Alone and helpless, I heard the Master's voice whispering comfort and His heaven welcomed me. If I had any doubts about what we possess in Christ, they vanished in that moment. I now understood Paul's confident mind. The peace and joy that overwhelmed my soul were greater than the waters that were overtaking my physical life. The lyrics to the old classic, Softly and Tenderly echoed on angels' voices through my tumult as the ocean attempted to steal the fatal few centimetres and submerge my nose the final time. Had I been able to, I would have raised my hands in praise from this chapel in the sea.
Then out of nowhere, I heard a human voice. The sound shocked me. It was my friend, Dennis, his curly black hair bobbing well above the surface next to me.
I pleaded with him to return to shore. Why had he come out? I could not possibly make it back. “Please leave me and go back!”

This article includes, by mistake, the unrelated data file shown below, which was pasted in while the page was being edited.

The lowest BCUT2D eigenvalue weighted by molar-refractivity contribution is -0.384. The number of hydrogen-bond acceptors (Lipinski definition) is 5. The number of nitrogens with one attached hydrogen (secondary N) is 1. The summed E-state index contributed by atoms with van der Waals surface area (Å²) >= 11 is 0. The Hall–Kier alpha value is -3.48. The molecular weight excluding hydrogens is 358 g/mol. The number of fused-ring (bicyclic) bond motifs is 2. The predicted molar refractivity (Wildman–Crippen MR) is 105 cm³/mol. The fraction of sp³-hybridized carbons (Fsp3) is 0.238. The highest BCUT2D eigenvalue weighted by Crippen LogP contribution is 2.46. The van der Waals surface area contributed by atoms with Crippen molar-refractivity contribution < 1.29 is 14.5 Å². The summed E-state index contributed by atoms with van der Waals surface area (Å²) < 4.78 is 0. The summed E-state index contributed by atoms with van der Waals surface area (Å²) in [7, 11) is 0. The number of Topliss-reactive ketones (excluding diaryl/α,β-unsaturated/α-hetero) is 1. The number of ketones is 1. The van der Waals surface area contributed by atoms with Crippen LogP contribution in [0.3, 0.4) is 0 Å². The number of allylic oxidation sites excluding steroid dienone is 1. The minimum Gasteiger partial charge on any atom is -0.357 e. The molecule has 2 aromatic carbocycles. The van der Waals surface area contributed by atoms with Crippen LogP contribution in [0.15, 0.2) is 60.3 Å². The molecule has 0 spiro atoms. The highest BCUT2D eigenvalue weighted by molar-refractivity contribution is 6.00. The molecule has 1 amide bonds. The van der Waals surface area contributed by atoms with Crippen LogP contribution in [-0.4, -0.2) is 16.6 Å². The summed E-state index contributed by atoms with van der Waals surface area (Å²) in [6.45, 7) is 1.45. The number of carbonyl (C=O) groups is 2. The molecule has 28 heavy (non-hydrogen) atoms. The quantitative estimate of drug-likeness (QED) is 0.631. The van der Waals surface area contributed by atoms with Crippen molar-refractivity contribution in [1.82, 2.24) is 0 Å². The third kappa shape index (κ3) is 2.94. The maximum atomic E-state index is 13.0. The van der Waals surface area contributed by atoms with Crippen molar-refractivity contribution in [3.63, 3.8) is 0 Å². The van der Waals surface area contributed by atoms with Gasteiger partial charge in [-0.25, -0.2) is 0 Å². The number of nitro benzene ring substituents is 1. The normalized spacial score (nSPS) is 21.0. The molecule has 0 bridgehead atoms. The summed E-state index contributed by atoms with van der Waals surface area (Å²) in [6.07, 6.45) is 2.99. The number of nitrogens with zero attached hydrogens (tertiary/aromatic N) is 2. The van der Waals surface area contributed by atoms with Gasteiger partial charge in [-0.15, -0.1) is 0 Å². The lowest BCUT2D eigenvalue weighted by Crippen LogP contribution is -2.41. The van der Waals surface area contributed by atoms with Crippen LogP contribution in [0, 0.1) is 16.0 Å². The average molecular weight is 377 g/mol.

He refused and shouted above the raging wind, “God is not finished with us yet.”
His inclusive statement hurled a javelin into my heart. If I were to drown, would he remain until it was too late to save himself?
Dennis could see the oncoming waves and shouted when it was time to try to ride one.
“Now!” I struggled but the cramps had become more severe. My lungs were bursting and my heart thudded against aching ribs. Water went up my nose and made my brain feel as if it were on fire. I went under and was twisted by the undertow. I hit something! Was it a shark? At this depth we were in the centre of his dining table. I wanted Dennis to be far away when I surfaced—if I surfaced. Then I could escape. Not a suicidal wish, just a recognition of my fate.